What starts here changes the world … and sometimes the solar system.
Mihir Kamble, an aspiring aerospace engineer and autonomous flight software developer, is traveling far — from the Forty Acres to the stars. “I want to be involved in reaching the next destination, whether that’s the moon or Mars,” he says. Thanks to the T. W. Whaley, Jr. Friends of Alec Endowed Scholarship, he’s starting to make that dream a reality.
After graduating in May, Mihir joined the NASA Jet Propulsion Laboratory to create the software that will help a new spacecraft, the Europa Clipper, navigate a mission to one of Jupiter’s moons. “This internship is the direct result of my work at UT’s Texas Spacecraft Laboratory,” Mihir says. “The student organizations and project groups I joined took up to nine hours a week outside of class, a commitment that would have been nearly impossible without the financial support provided by my scholarship.”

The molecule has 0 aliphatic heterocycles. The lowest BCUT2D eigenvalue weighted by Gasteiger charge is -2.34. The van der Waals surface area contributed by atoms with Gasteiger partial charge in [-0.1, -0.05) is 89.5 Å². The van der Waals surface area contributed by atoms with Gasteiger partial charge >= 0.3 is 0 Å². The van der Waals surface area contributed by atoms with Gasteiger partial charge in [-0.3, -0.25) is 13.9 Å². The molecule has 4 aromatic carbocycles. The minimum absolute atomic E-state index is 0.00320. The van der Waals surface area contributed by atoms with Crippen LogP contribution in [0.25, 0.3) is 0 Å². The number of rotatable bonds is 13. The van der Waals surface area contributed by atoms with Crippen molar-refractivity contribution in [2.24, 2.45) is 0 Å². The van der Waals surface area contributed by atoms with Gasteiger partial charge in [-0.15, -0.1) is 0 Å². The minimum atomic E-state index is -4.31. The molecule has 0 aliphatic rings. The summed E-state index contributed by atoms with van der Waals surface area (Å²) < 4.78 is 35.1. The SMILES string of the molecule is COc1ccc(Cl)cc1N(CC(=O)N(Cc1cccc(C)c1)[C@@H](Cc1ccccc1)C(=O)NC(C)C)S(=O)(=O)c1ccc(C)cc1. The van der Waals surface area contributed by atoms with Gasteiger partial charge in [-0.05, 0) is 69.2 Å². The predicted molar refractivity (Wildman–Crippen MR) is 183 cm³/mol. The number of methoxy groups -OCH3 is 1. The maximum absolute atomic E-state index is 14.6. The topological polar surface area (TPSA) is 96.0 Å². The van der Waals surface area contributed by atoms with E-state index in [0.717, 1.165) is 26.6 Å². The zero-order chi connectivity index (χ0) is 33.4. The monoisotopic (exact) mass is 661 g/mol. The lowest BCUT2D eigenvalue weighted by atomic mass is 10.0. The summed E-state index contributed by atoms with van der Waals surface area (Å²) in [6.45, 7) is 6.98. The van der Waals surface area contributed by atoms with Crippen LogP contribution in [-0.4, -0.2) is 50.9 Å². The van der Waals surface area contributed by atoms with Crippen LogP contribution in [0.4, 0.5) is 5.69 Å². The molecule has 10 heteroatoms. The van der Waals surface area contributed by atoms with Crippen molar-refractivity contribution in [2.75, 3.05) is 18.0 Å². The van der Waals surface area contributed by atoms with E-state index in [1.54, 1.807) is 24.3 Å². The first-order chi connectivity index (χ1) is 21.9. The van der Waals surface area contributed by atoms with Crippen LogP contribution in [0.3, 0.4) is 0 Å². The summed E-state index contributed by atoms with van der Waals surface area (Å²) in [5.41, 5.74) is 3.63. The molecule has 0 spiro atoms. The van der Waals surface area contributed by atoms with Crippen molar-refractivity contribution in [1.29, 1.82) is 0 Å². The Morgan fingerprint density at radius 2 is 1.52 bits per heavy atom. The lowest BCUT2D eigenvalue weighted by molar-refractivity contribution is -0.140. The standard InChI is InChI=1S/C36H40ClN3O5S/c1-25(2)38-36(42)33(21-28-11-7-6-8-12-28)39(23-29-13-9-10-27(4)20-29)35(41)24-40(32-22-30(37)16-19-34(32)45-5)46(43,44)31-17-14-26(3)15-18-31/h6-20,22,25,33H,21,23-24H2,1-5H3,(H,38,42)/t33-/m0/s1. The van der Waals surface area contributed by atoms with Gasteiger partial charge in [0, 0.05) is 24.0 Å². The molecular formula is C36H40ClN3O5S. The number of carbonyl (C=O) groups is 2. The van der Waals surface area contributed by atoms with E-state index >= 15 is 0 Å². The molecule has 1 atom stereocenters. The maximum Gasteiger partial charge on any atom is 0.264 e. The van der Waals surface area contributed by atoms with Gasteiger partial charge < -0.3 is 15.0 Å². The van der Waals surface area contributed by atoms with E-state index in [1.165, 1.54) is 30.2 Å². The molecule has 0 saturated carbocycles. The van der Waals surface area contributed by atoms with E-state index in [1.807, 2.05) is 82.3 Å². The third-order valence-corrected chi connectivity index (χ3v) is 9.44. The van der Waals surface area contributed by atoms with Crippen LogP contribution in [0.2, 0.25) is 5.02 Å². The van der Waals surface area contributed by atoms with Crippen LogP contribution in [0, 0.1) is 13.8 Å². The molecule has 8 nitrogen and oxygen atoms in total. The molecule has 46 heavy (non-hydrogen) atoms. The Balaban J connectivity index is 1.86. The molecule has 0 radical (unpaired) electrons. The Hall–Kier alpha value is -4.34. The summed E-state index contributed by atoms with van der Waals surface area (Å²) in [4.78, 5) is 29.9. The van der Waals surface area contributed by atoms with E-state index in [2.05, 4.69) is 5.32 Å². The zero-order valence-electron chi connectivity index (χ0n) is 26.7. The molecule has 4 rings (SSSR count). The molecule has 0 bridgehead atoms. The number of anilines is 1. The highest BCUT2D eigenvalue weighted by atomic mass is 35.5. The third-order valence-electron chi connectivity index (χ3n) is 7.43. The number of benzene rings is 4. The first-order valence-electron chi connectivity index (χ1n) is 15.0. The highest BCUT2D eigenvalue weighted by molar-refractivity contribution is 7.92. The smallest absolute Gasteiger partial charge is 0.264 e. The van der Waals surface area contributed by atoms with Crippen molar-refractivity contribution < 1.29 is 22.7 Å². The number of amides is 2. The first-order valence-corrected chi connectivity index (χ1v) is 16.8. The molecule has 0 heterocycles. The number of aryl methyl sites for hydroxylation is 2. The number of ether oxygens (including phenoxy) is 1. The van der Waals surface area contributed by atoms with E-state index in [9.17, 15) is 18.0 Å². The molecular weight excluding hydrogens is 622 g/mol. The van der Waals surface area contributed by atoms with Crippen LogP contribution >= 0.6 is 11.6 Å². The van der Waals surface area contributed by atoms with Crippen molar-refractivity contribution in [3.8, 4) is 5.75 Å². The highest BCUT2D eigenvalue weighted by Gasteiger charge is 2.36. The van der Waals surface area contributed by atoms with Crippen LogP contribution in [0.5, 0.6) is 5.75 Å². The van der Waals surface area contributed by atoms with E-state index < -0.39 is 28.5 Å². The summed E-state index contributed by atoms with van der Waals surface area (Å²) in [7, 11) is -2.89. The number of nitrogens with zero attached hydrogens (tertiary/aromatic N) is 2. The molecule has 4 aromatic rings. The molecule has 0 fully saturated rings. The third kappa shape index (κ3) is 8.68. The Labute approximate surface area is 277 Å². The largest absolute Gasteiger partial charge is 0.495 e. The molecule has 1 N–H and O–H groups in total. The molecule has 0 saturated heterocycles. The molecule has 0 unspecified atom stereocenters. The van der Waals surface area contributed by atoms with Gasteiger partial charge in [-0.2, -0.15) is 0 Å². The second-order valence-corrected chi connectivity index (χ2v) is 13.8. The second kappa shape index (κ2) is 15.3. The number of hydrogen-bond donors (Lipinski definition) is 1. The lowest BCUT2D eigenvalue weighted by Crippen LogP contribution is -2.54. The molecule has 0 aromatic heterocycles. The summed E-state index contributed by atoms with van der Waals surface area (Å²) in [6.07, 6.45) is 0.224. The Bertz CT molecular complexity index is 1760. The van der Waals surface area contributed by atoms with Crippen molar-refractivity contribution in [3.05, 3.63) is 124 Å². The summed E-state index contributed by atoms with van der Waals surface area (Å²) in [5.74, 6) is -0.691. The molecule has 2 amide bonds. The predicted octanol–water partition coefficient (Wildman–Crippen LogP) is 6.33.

Mihir is now pursuing a master’s degree at Stanford University, where he will continue his cutting-edge work designing navigation systems for autonomous aircrafts. His deep interest in this field has helped him see radical applications for this technology across a range of sectors, from military and humanitarian purposes to agricultural and delivery uses. “This scholarship has definitely helped to support my graduate degree and career endeavors,” he says. “With the money I was able to save because of financial support, I can enter this program feeling confident I won’t accrue a massive amount of student debt.
“The support a scholarship provides for students like me is critical when it comes to nurturing our interests and allowing us to find our passions,” says Mihir. “This goes for all of us who have received support — we’re so grateful. My college experience would not have been as fulfilling and enriching if I hadn’t been awarded this scholarship.”
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